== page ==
Now, as preposterous as this sounds, keep in mind that the director of this film is the genius Russian-Kazakh action-film director Timur Bekmambetov -- the auteur of the incredibly entertaining “Night Watch” series and also the director of “Wanted,” starring Angelina Jolie.
Unfortunately, despite the very entertaining first 20 minutes of “Abraham Lincoln,” the film does not deliver the Bekmambetov promise of entertainment galore, so basically we are left with nothing else but the annoying knowledge of the preposterousness of its subject.
In the mid-1800s, Abraham Lincoln is just a small boy whose family works for the rich Southerners of the confederation. Even at a young age he rebels against inequality and jumps to the help of his Afro-American friends, who are bound by the ties of slavery. Sadly for Abraham, it turns out that his parents’ rich employers not only economically feed on slavery, but also literally feed on slaves since they are vampires. The metaphor for the conservative Southerners being vampires is channeled to us right from the beginning in this film, and we are urged to side with the Yankees from the get-go.
Abraham’s mother is killed by one very nasty vampire, and as such the young boy swears to seek his revenge. All grown up a young man of 20, Abraham (Benjamin Walker) stumbles upon a strange man in a bar: This is Henry (Dominic Cooper), a man who seems to be head-hunting for something. Abraham stumbles upon his mother’s killer, only to be almost killed himself, but then Henry saves him from the clutches of evil. Henry is a vampire hunter and, just like Mr. Miyage, starts teaching him how to kill these bloody vampires who are planning to take over the Americas. You see this isn’t just about Abe’s revenge now, it’s a very political matter! As we all know, these vampires can be killed by either the stake or silver, so Abe takes on a silver axe as a weapon. The only problem is that apparently these demons also have the ability to go all invisible on you, so it’s not so easy to kill them.
Abraham goes undercover in the town of Springfield, where he slays a few evil vampires, trains as a lawyer and eventually gets into politics. Vampires are only a part of the equation, you see, because Abe is on his way to saving his country from slavery and making it a better place to live for all the inhabitants. In Springfield he meets his lovely wife, Mary Todd, and as years pass he climbs the political ranks to become president and must also deal with the civil war. His extracurricular activities as vampire hunter are abandoned for a while, until he realizes that the Southern army is consorting with the vampires and he must fight the ultimate battle against the head vampire, Adam (Rufus Sewell, whose talent is wasted in this role), so he can take his country into freedom and finally win the civil war.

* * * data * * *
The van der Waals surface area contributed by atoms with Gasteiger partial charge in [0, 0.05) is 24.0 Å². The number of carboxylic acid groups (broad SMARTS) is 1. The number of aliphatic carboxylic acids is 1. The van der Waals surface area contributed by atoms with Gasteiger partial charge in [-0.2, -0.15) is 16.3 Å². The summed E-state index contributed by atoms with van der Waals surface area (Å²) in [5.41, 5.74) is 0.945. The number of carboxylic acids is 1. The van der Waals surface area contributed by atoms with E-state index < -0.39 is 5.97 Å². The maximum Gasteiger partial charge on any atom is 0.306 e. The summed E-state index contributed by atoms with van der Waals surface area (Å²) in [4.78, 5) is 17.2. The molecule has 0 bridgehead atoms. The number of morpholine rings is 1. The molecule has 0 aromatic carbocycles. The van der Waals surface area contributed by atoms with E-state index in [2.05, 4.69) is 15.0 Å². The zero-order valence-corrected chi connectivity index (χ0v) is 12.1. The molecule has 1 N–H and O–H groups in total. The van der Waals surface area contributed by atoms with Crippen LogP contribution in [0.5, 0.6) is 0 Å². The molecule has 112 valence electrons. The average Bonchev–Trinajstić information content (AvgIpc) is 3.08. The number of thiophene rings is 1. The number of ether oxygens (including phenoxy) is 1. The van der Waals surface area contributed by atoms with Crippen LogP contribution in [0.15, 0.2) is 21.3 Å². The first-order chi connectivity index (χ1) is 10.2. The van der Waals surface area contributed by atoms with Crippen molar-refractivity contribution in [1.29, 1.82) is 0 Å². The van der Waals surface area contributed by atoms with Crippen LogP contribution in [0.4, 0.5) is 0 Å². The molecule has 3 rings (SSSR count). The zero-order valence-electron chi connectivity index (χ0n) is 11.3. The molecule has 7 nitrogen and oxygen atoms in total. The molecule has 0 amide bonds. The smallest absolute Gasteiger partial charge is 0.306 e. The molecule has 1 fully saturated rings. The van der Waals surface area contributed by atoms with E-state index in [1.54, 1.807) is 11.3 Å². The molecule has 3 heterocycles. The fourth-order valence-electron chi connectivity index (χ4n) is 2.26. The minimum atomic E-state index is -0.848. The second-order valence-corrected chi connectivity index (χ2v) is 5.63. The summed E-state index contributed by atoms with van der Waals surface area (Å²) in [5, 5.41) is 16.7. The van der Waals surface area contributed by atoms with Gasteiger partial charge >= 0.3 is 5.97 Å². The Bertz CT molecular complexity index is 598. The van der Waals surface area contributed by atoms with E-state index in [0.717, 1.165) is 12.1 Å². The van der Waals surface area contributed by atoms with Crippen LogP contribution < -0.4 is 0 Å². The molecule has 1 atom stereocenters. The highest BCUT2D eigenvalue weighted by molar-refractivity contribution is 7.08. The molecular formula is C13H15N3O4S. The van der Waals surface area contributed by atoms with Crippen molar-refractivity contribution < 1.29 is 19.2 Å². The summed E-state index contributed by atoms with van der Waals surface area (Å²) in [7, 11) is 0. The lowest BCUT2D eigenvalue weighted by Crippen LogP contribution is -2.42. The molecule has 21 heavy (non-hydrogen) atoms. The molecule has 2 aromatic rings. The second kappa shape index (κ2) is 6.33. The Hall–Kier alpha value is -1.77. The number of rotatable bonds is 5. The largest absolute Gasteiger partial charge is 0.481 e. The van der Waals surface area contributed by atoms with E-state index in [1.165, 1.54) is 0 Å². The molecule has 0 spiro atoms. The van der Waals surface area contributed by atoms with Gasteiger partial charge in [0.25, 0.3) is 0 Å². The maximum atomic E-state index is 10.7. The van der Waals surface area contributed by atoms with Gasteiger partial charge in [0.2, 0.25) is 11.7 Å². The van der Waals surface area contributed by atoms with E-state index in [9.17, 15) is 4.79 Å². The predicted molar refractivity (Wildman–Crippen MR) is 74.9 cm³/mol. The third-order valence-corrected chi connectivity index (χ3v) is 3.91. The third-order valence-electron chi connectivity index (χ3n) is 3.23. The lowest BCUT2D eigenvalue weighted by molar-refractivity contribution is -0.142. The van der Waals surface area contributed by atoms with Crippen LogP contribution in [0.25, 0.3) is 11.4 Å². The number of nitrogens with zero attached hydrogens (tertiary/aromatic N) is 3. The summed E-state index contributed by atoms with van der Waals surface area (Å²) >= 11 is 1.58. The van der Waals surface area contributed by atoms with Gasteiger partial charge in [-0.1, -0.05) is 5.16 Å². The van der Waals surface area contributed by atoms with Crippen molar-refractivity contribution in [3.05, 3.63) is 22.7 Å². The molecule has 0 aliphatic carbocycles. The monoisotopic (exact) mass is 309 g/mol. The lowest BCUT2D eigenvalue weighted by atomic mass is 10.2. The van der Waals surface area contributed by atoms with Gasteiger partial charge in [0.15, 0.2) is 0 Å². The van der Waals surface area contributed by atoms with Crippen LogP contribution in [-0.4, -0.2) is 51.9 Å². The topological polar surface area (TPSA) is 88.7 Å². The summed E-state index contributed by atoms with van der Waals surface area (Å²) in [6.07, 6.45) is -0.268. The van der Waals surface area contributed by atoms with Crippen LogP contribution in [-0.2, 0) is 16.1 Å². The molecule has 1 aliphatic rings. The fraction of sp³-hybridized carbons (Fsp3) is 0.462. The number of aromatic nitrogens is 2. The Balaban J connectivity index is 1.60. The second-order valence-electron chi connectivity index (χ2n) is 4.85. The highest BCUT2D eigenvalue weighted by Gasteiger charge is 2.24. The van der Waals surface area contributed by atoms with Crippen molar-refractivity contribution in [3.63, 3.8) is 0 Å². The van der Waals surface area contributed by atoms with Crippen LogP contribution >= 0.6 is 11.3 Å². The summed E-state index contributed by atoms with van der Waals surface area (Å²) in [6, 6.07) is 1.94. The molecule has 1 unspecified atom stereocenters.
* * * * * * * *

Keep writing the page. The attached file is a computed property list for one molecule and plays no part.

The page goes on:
The film is exhibited in 3D, for reasons one cannot understand, apart from milking the cash cow of the new technology, since the visuals are poor. Splurting blood here and there really doesn’t thrill the viewer, and on top of that the CGI effects in some sequences are so unconvincing and poorly rendered that it is almost unbelievable that the CGI-familiarized Bekmambetov was behind the project.
But that is not the real problem. Although the scenes that take place in the Southern states are beautifully constructed with an alluring gothic atmosphere, the script fails to satisfy. Written by Seth Grahame-Smith, it is sprinkled with so much banal dialogue that chooses to underline the flimsy political significance of the story, where it should have chosen to not take itself so seriously, and indulge even further with the outlandishness of the plot. Come on, vampires vs. Abraham Lincoln? I’m all for subversive discourses, even when it comes to real historical characters, but really, you can’t help but roll your eyes when you watch the very humorless and matter-of-fact Abraham Lincoln suddenly being transformed into a muscle-man action hero. There’s a dichotomy here that cannot manifest itself on the big screen, even though the filmmakers try to add all sorts of complexities and intricacies.
“Abraham Lincoln: Vampire Hunter” provides neither thought nor thrill; perhaps the “Expendables 2” might be a better choice. At least there you know that Sylvester Stallone and his posse of has-been action heroes experiencing andropause know exactly who they are and don’t lose themselves in their self-importance.
‘Abraham Lincoln: Vampire Hunter’
Directed by: Timur Bekmambetov
Cast: Benjamin Walker, Dominic Cooper, Anthony Mackie, Mary Elizabeth Winstead, Rufus Sewell, Marton Csokas, Joseph Mawle